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A spider crawled across the lawn, delicately treading on blades of grass that bent very slightly beneath his weight. Silent as a shadow, but not hard to miss, a fist-sized grey form upon the green, what we call a Donkey Spider. He lives in the ground, in the holes he digs, spinning no web but instead stalking his prey, and though in appearance generally placid and patient I have discovered how quick he can be.

They say that the father of all stories is a spider; his name is Anansi, he is made in the image of man, but still with eight legs, a big belly and a little head. He was born when the world was made, his mother was the Earth and his father was the Sky.

I grew up with the tales of Anansi, stories that came from Africa, and I imagined that the Donkey Spiders were his children so I chased after them to play. I filled their holes with the garden hose and forced them up to the surface. I’d catch them easily when they were sodden and still, and place them on the back of my shirt where they would quietly cling until they were dry. Then, they’d come to life, warmed by my body and climb up over my shoulders, and I would time this, as close to the moment of their reinvigoration as possible, to when I would walk into a mix of grownups, playing ignorant to the commotion I caused.

I saw one the other night and I bent down to watch him. He raised his front feet to me, waving hello and calling me closer. His big eyes watched as I poked my finger forwarded to stroke him. His fangs drooped down like the mustache of an old man. And I thought how gentle he must be that never in all my play had I ever been bitten.

I poked him once, and he did not move, then a second time and he remained still. But on the third time, he had me. Quicker than a flicker of lightning. He grappled my finger and pulled me forward. In my surprise I fell to the ground. Then, he was gone, faster than I could even see. Anansi had gotten me. He had lured me in, hypnotizing me with his big eyes and little head, dancing me closer until he could bite me!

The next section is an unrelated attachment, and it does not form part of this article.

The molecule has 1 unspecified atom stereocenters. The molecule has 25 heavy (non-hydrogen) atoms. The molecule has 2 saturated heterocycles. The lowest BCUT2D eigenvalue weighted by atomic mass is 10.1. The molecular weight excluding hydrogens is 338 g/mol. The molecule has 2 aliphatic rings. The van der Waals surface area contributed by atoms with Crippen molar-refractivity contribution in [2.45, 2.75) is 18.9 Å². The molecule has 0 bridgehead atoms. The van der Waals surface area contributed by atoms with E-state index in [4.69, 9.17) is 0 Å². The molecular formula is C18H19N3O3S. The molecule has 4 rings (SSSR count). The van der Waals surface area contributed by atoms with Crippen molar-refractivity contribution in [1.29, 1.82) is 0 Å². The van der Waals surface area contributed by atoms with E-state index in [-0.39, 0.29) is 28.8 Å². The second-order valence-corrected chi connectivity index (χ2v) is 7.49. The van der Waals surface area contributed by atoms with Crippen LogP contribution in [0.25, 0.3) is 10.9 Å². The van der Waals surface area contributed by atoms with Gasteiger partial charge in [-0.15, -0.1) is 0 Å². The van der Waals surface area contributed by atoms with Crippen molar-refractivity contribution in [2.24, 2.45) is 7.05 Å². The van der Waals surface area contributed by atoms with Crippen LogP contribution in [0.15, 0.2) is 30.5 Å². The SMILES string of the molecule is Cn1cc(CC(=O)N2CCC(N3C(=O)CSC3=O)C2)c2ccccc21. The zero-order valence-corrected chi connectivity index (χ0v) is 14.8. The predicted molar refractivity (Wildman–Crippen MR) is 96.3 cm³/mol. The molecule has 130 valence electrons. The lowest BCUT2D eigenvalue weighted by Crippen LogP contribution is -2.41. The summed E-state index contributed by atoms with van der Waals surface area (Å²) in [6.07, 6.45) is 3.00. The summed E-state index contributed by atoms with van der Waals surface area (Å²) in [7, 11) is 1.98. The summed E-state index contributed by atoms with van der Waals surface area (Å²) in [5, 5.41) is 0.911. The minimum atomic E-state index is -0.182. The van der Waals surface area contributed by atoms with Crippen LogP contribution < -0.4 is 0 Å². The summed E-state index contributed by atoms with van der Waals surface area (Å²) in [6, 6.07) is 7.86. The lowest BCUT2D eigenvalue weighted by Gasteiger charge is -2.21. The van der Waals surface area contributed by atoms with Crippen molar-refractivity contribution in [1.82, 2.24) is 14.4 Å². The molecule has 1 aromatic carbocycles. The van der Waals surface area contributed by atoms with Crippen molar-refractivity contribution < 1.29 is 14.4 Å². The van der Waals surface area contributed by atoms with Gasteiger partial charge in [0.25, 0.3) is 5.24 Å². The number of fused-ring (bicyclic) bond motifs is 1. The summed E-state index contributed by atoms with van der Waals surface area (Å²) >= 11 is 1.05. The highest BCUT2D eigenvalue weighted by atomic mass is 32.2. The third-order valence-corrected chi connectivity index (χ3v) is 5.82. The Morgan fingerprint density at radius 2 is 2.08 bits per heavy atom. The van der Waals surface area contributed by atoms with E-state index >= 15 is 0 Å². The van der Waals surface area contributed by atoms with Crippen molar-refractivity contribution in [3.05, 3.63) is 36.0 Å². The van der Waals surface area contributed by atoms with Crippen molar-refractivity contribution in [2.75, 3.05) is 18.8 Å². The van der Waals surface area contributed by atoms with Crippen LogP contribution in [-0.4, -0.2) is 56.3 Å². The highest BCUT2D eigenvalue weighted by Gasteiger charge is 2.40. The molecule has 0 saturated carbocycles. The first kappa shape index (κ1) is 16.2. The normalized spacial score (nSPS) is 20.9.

And now I know how many times you have to poke a Donkey Spider before he bites; three times, exactly.

Caribbean Strong – Nevis

Nevis was very fortunate, we suffered minimal damage. The ancient saman tree in the town square was blown over, a few other trees have been lost and our beaches have been strangely rearranged but it is nothing that can’t be repaired with time and tide. With village names like Hardtimes and Burden Pasture, Nevis has known many challenges.We are not strangers to the storm.

Don’t You Agree?

After a trip away, I’ve just returned to these sweet charms of Nevis, the warmth of hospitality and the embrace of friends.

My Nevis Perspective

The best way to survive as a hotelier on a remote island with difficult logistics is with patience and a sense of humor.

Hermitage Newsletter December Edition

Interestingly, a celebrity magazine shoot shared the property with a crew of geothermal miners. We can’t say which group was the more tantalizing and filled us with anxious delight at the possibility of unearthing a deeply hidden treasure.

Experience of the Caribbean

Some days are clear Caribbean skies and placid, turquoise, clear seas that reflect the frigate birds and passing clouds; some days are faded yellow from the Sahara dust that drifts across the Atlantic, some days are rain, hard bullet-like tropical rain...

Covered in vines

There are little wooden houses on the island of Nevis and many are covered in vines. They were built 100 hundred years ago, in a tradition that was handed from master carpenter to apprentice, one generation to the next. Their beams are pegged together with...

The Pink House History

My mother lives in a Pink House, the house that we built for her mother, my grandmother, who we called Muzzy.

The Ocean’s View

Where the water meets the shore is the edge of the world, either in the rough collision of waves against rocks that tells the story of resistance and erosion or in the soft lapping and gentle wash that dresses the sand, with a fringe of foam like lace. The...

Leave Her As She Is

Over coffee in the mornings he spoke about it, at the bar in the evenings he promised to restore it. 

Summer days

The summer time is true to the heart of island living, with fewer tourists and expats, the buzz of visitors subsides. The days are longer and the nights are cool and refreshing. We spend more time in the evenings sitting outside, and I find myself looking...

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